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The Statesmen Quartet



The Statesmen Quartet was a Southern Gospel Music group founded in 1948 by Hovie Lister. Along with the Blackwood Brothers, the Statesmen Quartet was considered the most successful and influential gospel quartet of the 1950s.

During the first years, the group underwent several member changes, and included singers like James “Big Chief” Wetherington, Denver Crumpler, Jake Hess, Doy Ott, Hovie Lister, Rosie Rozell, and Jack Toney.

Their hits spanned many decades, they were the first Gospel artist to receive endorsement deals, they made television commercials, appeared on TV shows and they were signed to RCA Victor before launching their own label with the Blackwood Brothers.

The Statesmen Quartet was founded in 1948 in Atlanta, Georgia by piano player Hovie Lister, a Baptist minister and convention-style piano player with a flair for showmanship. Lister constructed the quartet as a hand-picked group of the best singing voices in order to secure a prime time-slot on the new WCON radio station.[1] The initial line-up included lead singer Mosie Lister from Atlanta, Gordon Hill on bass, Bervin Kendrick from Birmingham singing baritone and Bobby Strickland of Albertiville singing the tenor. The group’s name was lifted from the title of a newsletter published by Herman Talmadge, Governor of Georgia, with Talmadge’s permission.[1] The quartet made their debut on WCON in Atlanta in October, 1948.

From 1948 to 1952, the group underwent several personnel changes. In 1953, Lister’s vision of the premiere lineup was realized with the addition of Denver Crumpler as tenor. Crumpler joined Jake Hess (lead), Doy Ott (baritone), and James ‘Big Chief’ Wetherington (bass), with Lister on piano and master of ceremonies. During the next years, The Statesmen Quartet achieved fame as one of the premiere groups of Southern Gospel music.

In 1952, the Statesmen entered into a business partnership with The Blackwood Brothers Quartet. The “Stateswood” team would dominate Southern Gospel music for the next two decades.

The popular Cat Freeman, a native of Fyffe, Alabama was replaced by the great Irish tenor Denver Crumpler. With this lineup, the Statesmen began recording for RCA Victor and began starring in the Nabisco Hour national TV show. Popular songs of this period include “Get Away Jordan” and “Happy Rhythm”. As early as 1950, the Statesmen used the phrase “Rockin’ and rollin'” in a song, and Hovie Lister’s frantic boogie woogie piano, piano bench acrobatics, and hair shaken down in his eyes predated Jerry Lee Lewis’ use of the same tricks by a good five years.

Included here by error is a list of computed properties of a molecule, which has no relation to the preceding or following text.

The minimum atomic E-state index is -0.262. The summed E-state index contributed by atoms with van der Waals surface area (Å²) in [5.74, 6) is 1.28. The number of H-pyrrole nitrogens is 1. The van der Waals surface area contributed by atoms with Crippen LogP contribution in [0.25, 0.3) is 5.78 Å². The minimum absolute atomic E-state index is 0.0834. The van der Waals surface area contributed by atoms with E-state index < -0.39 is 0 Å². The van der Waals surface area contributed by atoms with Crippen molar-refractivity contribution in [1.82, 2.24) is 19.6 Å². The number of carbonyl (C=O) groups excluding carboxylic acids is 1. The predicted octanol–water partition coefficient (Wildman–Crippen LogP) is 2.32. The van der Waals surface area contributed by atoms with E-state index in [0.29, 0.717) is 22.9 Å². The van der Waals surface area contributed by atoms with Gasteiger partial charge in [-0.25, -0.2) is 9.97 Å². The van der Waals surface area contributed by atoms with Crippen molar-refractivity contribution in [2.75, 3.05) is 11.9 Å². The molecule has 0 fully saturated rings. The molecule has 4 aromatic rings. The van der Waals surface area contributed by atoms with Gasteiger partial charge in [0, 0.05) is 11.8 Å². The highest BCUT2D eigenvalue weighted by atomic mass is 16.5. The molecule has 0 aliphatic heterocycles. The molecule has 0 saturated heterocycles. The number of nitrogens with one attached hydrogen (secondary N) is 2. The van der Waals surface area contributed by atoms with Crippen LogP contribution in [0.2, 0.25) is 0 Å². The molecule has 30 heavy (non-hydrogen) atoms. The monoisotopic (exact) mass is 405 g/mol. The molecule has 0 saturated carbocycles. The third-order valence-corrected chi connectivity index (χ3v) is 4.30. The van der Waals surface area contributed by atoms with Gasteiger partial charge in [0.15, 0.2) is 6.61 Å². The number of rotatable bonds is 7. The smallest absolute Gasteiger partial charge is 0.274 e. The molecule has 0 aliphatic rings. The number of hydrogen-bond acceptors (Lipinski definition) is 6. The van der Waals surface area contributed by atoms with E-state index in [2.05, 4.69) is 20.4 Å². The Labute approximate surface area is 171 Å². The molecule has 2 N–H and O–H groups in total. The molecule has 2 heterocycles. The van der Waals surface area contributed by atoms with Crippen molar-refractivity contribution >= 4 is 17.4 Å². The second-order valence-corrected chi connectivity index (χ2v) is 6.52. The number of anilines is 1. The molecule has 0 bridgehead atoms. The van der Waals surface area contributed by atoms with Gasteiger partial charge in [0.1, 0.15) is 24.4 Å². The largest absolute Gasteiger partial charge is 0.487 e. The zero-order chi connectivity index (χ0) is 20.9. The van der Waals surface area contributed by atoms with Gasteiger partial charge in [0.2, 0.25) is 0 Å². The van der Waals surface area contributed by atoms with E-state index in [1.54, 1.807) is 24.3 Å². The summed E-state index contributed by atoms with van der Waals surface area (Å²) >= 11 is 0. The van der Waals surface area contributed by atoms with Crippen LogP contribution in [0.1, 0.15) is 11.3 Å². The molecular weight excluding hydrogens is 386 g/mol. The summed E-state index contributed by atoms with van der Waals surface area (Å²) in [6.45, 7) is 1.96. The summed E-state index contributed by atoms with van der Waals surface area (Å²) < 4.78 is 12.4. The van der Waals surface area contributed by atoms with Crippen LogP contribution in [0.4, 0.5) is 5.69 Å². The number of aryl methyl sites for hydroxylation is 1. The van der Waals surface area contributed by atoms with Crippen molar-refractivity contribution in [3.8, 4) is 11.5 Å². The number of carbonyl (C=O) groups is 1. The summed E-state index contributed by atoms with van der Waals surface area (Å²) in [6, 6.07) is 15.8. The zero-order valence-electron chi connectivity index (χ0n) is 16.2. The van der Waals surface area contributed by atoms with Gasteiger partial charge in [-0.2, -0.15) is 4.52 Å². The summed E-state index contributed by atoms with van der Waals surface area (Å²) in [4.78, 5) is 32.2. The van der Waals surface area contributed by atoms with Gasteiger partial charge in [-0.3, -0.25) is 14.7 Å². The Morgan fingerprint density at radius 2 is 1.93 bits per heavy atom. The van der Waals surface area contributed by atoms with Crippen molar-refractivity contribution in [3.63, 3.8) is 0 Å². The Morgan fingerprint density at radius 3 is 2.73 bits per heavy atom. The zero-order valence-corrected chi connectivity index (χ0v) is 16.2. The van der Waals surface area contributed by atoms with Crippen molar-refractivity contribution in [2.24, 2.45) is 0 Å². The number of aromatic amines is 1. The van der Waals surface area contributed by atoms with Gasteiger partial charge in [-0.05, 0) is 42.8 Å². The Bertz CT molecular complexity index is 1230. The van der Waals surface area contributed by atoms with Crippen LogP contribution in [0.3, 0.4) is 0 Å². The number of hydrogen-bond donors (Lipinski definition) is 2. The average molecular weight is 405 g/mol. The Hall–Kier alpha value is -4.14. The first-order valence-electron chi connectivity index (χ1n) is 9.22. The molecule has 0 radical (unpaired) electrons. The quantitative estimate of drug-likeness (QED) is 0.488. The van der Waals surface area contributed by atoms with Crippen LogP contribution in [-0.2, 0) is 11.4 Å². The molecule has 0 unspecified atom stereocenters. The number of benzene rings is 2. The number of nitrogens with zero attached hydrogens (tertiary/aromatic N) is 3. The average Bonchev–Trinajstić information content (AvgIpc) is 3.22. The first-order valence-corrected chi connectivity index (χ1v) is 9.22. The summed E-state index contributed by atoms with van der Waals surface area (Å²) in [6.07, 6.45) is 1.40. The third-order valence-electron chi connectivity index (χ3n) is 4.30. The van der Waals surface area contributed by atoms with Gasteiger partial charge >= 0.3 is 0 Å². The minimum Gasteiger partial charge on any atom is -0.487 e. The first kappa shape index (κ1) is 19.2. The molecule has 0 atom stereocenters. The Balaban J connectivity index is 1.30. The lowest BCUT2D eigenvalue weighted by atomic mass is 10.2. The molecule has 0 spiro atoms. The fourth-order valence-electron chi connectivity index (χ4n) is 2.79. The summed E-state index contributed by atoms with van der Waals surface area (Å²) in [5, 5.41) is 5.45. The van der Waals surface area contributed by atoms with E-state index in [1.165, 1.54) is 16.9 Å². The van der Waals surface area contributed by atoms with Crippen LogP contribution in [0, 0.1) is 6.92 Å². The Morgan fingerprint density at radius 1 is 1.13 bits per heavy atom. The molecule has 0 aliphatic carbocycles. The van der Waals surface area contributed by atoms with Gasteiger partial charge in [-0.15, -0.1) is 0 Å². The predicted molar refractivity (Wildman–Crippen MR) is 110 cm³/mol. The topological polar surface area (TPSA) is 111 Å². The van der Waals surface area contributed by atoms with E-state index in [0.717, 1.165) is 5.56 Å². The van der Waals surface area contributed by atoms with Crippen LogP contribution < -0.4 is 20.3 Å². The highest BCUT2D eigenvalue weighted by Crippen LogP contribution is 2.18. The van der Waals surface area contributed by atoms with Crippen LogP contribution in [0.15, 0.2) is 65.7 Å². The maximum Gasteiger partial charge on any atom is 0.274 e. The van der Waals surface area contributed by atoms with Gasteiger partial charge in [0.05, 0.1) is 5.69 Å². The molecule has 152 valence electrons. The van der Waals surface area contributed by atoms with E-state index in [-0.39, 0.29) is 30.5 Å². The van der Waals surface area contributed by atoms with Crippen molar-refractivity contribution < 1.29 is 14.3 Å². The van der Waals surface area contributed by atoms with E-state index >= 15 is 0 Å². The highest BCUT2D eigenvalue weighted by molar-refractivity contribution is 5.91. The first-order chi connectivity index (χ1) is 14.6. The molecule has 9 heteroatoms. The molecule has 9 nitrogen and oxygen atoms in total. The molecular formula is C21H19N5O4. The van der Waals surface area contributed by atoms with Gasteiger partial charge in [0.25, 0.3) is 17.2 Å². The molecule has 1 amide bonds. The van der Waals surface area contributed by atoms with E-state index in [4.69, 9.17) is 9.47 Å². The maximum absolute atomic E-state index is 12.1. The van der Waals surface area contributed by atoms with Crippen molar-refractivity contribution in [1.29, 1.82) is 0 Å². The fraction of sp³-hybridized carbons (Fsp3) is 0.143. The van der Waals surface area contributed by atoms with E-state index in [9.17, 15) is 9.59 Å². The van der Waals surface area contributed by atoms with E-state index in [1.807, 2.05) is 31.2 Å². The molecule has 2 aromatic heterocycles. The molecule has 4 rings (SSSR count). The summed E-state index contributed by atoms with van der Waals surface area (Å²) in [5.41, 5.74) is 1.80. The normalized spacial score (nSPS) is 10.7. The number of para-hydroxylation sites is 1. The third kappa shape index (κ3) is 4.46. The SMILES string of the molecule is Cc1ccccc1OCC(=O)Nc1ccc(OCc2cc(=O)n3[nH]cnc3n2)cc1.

During this period, the quartet had offices at the Briarcliff Hotel at Ponce and N. Highland in Virginia Highland, Atlanta. Business manager Don Butler and tenor Roland “Rosie” Rozell partnered to open the King & Prince Restaurant inside the hotel.

On 4 July 1955, the Blackwood/Statesmen team traveled to Texas for an engagement that would feature several secular artists on the same program. Among them was Elvis Presley. Elvis was planning to sing his rock hits, but refrained out of respect of his gospel idols, the Statesmen and Blackwoods. The Statesmen exerted a powerful influence on young Elvis, who idolized and imitated Jake Hess’ vocal stylings and Big Chief’s leg shaking. In an interview with songwriter Bill Gaither, Hess remembered seeing young Elvis coming to Statesmen shows in Tupelo when Presley was only nine or ten. Hess said that the serious young Elvis would ask him, “How do you make a record?” or “How many suits you got?” On the Gaither Homecoming video “Oh My Glory”, Jake Hess tells about Elvis coming to Statesmen concerts and being invited up onstage to sing lead in place of Jake on a song or two.

In 1957, Denver Crumpler died in diabetic shock when his symptoms were misdiagnosed as a heart attack. Cat Freeman came back briefly, followed by lyric tenor Roland ‘Rosie’ Rozell, a soulful singer and former policeman from Oklahoma. The Rosie-Hess-Ott-Chief lineup recorded such classics as “Faith Unlocks The Door” and Rosie’s signature tune “Oh What A Savior” and “There’s Room at the Cross”

In 1963, Jake Hess left the Statesmen to form his own quartet, Jake Hess and The Imperials.

Hovie tapped young, debonair Jack Toney from Boaz, Alabama to replace Hess. Before long, Toney’s movie-idol looks and powerful voice helped the Statesmen to soldier on without missing a beat. Ironically, Jack Toney would replace Jake Hess on five different occasions in three different decades with the Statesmen and the Masters V.

Bass singer “Big Chief” Wetherington died of a massive heart attack on October 3, 1973, while attending the National Quartet Convention in Nashville. He is buried in a small cemetery just outside Atlanta, Georgia.

Later incarnations of the Statesmen would include tenors Sherrill ‘Shaun’ Nielson, Willie Wynn, and Johnny Cook; lead singers Roy McNeil and Jim Hill; baritones Chris Hess (Jake’s son), Biney English and Rick Fair; and bass singers Ray Burdette, Bob Caldwell and Doug Young. Over the years, Jake Hess, Jack Toney, Doy Ott and Rosie Rozell would rejoin the Statesmen at various times, most notably a couple years after Chief’s death when Lister brought back Rozell, Jake Hess, and Doy Ott as “The Statesmen” sans bass. A comical pairing of this classic Statesmen “trio” with longtime Blackwood Brothers/Stamps Quartet bass singer J.D. Sumner at the 1977 National Quartet Convention in Nashville was the birth of the Masters V Quartet, which would include, in its classic lineup, Rosie Rozell, James Blackwood, Jake Hess, J.D. Sumner, and Hovie Lister. The Statesmen’s influence lives on in some of today’s most popular quartets, such as The Dove Brothers, and Ernie Haase and Signature Sound.